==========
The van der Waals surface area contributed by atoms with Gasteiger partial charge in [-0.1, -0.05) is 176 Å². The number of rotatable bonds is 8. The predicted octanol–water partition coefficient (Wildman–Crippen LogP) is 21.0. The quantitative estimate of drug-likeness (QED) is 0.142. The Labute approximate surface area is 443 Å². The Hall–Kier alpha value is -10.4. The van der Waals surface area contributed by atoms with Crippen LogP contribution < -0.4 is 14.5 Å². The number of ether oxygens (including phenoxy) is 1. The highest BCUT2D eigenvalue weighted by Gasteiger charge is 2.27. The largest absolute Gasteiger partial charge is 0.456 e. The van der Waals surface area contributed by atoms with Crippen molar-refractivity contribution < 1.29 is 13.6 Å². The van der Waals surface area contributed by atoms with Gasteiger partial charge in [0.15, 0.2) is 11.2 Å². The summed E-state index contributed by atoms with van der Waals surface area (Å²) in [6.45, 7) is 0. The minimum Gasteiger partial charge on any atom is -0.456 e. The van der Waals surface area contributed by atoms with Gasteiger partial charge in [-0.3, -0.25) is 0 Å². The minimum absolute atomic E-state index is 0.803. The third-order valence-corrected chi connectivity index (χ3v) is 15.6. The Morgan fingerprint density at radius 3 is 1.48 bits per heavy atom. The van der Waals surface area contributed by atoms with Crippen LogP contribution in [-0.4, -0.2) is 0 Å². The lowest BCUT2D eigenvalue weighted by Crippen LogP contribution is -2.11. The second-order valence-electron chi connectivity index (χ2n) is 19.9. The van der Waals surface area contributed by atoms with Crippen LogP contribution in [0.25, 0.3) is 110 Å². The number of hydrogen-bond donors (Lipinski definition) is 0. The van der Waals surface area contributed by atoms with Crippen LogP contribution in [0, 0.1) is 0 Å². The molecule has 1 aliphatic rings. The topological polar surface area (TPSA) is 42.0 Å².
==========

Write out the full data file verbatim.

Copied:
The van der Waals surface area contributed by atoms with Gasteiger partial charge in [-0.1, -0.05) is 176 Å². The number of rotatable bonds is 8. The predicted octanol–water partition coefficient (Wildman–Crippen LogP) is 21.0. The quantitative estimate of drug-likeness (QED) is 0.142. The Labute approximate surface area is 443 Å². The Hall–Kier alpha value is -10.4. The van der Waals surface area contributed by atoms with Crippen LogP contribution < -0.4 is 14.5 Å². The number of ether oxygens (including phenoxy) is 1. The highest BCUT2D eigenvalue weighted by Gasteiger charge is 2.27. The largest absolute Gasteiger partial charge is 0.456 e. The van der Waals surface area contributed by atoms with Crippen molar-refractivity contribution < 1.29 is 13.6 Å². The van der Waals surface area contributed by atoms with Gasteiger partial charge in [0.15, 0.2) is 11.2 Å². The summed E-state index contributed by atoms with van der Waals surface area (Å²) in [6.45, 7) is 0. The minimum Gasteiger partial charge on any atom is -0.456 e. The van der Waals surface area contributed by atoms with Gasteiger partial charge in [-0.3, -0.25) is 0 Å². The minimum absolute atomic E-state index is 0.803. The third-order valence-corrected chi connectivity index (χ3v) is 15.6. The Morgan fingerprint density at radius 3 is 1.48 bits per heavy atom. The van der Waals surface area contributed by atoms with Crippen LogP contribution in [-0.4, -0.2) is 0 Å². The lowest BCUT2D eigenvalue weighted by Crippen LogP contribution is -2.11. The second-order valence-electron chi connectivity index (χ2n) is 19.9. The van der Waals surface area contributed by atoms with Crippen LogP contribution in [0.25, 0.3) is 110 Å². The number of hydrogen-bond donors (Lipinski definition) is 0. The van der Waals surface area contributed by atoms with Crippen LogP contribution in [0, 0.1) is 0 Å². The molecule has 1 aliphatic rings. The topological polar surface area (TPSA) is 42.0 Å².